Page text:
Keuka Lake out of Keuka Lake State Park 2/1 PM


Lakes are finally starting to settle out after all the run-off of the past two weeks.  According to the NYS Canal System water level chart, Cayuga Lake is up two feet from just about a week ago.  Seneca is up a foot, and for what it’s worth, Oneida Lake is also up just over a foot.  Tributaries and small run-off “rivulets” are still pumping in a good amount of water into our area lakes.

Keep in mind, that there are still large areas (“swaths”) of muddy and murky water, primarily on the south ends of the larger Finger Lakes.

Now’s the time to get out after landlocked salmon on Seneca Lake, target deep lakers on Cayuga Lake or do some fly-fishing or shallow casting on Keuka Lake for lake trout.  The days are gradually getting longer and it’s more worthwhile fishing this time of year – it’s peaceful and quiet outside and there’s still daylight at 5:15 pm!  It beats the heck out of late-December, when it’s getting dark around 4:30 pm.

I arrived at Keuka Lake State Park at 12:30 pm today.  I was the only boat that was out today that I could see.  The lake level is good and there’s no ice anywhere.  Water temperatures on the surface are at 40 degrees.  I was last out here on December 14th and had 44/45 degree water on top with lake trout still hanging around spawning areas and very few in shallow feeding.  I didn’t encounter a single shallow laker on that day.  I figured by today, there would be some decent numbers of lake trout up shallow.  I was fishing my area at 1 pm and on my third cast with my fly-rod, I connected with a nice 22″ lake trout shallow.  Fishing was not hot and heavy by any means, but I averaged about a lake trout per hour of shallow casting (10′ to 25′ of water.)  I put down the fly-rod after an hour and went back through my area with a tube jig, just to see if the fish were there but just not responding to my presentation.  I did pick up another two lakers on the tubes in fairly short order.  I also hooked a decent smallmouth bass (on my fly!) and lost it after it jumped.  I was impressed by the vigor of the bass in the cold water!  I wasn’t expecting a jump.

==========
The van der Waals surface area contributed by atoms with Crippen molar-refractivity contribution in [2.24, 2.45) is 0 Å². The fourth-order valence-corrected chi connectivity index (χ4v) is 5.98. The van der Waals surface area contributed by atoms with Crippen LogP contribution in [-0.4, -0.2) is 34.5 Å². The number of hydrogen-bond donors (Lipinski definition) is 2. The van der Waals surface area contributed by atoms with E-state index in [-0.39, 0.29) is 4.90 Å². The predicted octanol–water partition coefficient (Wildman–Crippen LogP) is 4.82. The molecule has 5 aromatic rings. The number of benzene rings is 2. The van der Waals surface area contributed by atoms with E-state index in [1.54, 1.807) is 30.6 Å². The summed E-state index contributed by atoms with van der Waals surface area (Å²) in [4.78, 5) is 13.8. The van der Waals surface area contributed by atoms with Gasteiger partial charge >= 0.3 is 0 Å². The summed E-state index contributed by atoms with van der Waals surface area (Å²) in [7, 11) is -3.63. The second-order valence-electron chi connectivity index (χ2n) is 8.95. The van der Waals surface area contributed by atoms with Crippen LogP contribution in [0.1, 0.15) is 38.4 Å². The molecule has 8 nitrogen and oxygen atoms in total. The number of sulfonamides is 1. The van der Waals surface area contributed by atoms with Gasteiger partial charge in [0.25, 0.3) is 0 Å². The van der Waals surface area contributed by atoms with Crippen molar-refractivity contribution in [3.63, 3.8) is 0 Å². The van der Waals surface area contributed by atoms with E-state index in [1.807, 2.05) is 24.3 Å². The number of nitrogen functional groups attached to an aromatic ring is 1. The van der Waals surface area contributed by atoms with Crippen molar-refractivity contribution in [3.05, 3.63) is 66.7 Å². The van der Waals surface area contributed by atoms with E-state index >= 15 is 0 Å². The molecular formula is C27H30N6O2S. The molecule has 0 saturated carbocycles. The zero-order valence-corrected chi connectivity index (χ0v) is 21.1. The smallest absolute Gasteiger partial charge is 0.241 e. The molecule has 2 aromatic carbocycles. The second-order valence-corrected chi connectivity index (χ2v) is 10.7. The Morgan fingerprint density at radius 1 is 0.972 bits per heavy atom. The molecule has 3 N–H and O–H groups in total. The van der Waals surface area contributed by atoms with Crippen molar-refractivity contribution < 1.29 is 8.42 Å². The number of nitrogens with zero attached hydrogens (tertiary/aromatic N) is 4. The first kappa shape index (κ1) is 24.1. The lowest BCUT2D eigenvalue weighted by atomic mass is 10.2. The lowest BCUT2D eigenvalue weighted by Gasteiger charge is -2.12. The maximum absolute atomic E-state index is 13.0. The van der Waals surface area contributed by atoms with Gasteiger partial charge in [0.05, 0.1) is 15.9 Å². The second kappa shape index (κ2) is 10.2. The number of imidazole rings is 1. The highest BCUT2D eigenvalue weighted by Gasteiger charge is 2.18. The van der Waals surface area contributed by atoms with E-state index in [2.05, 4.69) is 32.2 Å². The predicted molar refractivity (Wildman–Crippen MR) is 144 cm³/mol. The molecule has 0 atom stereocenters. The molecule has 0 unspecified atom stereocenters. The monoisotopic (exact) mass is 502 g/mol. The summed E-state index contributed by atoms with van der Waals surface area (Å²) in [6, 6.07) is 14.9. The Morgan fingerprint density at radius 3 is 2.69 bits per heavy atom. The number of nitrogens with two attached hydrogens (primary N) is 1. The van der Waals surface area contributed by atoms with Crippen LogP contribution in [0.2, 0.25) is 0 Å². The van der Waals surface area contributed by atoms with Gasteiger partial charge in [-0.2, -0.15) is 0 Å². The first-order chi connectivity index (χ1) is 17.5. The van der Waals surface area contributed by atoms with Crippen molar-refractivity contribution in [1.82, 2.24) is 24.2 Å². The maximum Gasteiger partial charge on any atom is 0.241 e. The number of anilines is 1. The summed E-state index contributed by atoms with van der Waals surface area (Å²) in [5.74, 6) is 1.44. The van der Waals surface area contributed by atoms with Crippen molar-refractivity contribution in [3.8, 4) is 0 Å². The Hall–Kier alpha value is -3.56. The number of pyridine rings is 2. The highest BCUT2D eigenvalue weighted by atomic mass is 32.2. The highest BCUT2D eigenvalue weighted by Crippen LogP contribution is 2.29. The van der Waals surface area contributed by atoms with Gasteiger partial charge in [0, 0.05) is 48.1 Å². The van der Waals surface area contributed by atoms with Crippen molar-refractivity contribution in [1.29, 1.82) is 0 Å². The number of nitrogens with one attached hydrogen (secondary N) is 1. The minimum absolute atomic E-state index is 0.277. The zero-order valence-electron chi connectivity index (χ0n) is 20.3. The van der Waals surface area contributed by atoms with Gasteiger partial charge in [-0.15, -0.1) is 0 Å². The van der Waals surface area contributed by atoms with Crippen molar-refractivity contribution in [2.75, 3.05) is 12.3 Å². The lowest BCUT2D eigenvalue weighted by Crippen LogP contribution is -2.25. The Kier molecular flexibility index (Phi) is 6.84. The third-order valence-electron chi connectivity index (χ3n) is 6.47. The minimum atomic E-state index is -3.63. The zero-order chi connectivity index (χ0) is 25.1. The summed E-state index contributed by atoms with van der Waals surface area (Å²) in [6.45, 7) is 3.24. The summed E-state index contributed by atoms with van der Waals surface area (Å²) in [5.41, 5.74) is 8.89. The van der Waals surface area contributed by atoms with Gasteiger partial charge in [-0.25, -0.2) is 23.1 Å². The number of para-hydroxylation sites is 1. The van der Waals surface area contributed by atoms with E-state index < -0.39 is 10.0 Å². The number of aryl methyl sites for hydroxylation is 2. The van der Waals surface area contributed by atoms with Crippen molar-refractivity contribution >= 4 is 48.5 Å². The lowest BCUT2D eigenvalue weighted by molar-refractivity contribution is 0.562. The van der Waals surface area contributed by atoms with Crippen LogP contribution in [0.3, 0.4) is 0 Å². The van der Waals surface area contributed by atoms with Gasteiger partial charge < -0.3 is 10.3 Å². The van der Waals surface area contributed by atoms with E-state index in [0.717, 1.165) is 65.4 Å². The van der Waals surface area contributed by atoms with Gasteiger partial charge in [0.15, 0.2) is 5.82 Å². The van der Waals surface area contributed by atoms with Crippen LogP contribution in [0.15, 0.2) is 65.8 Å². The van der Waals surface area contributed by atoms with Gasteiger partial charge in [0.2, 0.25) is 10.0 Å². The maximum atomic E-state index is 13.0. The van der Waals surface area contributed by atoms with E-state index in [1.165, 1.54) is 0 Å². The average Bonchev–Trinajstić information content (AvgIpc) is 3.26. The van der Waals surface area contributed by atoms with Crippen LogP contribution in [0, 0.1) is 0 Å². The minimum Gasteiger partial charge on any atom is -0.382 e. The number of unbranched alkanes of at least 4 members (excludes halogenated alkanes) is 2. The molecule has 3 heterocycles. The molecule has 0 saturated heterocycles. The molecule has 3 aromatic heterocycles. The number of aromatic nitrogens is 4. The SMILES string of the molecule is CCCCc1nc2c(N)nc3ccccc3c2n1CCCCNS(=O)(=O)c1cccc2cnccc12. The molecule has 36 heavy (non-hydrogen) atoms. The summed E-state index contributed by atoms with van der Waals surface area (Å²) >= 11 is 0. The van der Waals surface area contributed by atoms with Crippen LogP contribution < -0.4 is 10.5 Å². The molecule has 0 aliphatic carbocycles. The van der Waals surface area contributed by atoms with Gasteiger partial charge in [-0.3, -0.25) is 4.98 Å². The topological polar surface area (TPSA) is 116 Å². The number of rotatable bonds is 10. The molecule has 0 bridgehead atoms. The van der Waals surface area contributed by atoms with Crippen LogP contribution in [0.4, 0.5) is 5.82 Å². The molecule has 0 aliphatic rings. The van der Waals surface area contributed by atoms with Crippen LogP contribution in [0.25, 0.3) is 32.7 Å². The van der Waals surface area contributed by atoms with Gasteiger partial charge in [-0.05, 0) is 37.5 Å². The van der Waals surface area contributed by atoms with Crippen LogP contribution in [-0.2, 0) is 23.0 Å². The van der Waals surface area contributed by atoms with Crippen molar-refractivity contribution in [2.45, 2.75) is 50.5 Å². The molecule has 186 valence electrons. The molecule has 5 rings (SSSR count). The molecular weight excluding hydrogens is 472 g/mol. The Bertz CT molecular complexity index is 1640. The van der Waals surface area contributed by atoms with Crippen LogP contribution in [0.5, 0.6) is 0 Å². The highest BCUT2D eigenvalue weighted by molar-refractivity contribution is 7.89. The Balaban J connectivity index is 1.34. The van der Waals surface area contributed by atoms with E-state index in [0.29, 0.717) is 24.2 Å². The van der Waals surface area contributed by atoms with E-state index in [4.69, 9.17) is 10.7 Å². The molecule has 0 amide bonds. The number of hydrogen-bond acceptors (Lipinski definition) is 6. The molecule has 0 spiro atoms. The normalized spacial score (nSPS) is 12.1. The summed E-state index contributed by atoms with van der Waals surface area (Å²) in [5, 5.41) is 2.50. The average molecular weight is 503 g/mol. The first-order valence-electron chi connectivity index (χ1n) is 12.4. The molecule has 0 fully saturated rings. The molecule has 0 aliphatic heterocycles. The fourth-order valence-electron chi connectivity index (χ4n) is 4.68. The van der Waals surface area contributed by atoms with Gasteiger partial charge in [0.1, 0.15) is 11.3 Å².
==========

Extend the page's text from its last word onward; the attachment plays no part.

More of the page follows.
No walleyes today or perch.  I also nabbed a largemouth on the fly that went around 15″.  I spent the latter two hours of my day trying different areas to see what was up.  One area looked good but wound up being a complete bust; the other area coughed up another lake trout for me (this time on a bladebait.)  I also lost/missed a couple more lakers on the blade.  All in all, very solid fishing – not spectacular but worthwhile.  Last year I hit a couple really hot days on Keuka Lake, but the wind was up for both of them.  Today was a nicer day on the lake, but the lack of wind probably hurt the shallow bite a bit, as did the lack of sun.

Nothing was in any of the lake trout stomachs.  The fish here are thin – there are no two ways about it.  Fortunately they aren’t quite as thin as Skaneateles Lake fish, but Keuka Lake seems to be heading in that direction.  We really need a couple of frigid winters so the ice-fishermen can knock down the abundant population a bit.  There just isn’t enough food for these fish out on Keuka.

My phone and email are starting to get active – if you’re looking for any of the aforementioned trips, book now for the best availability!

Wild 22" Keuka Lake lake trout on the fly!

Bonus Largemouth Bass on a Clouser Minnow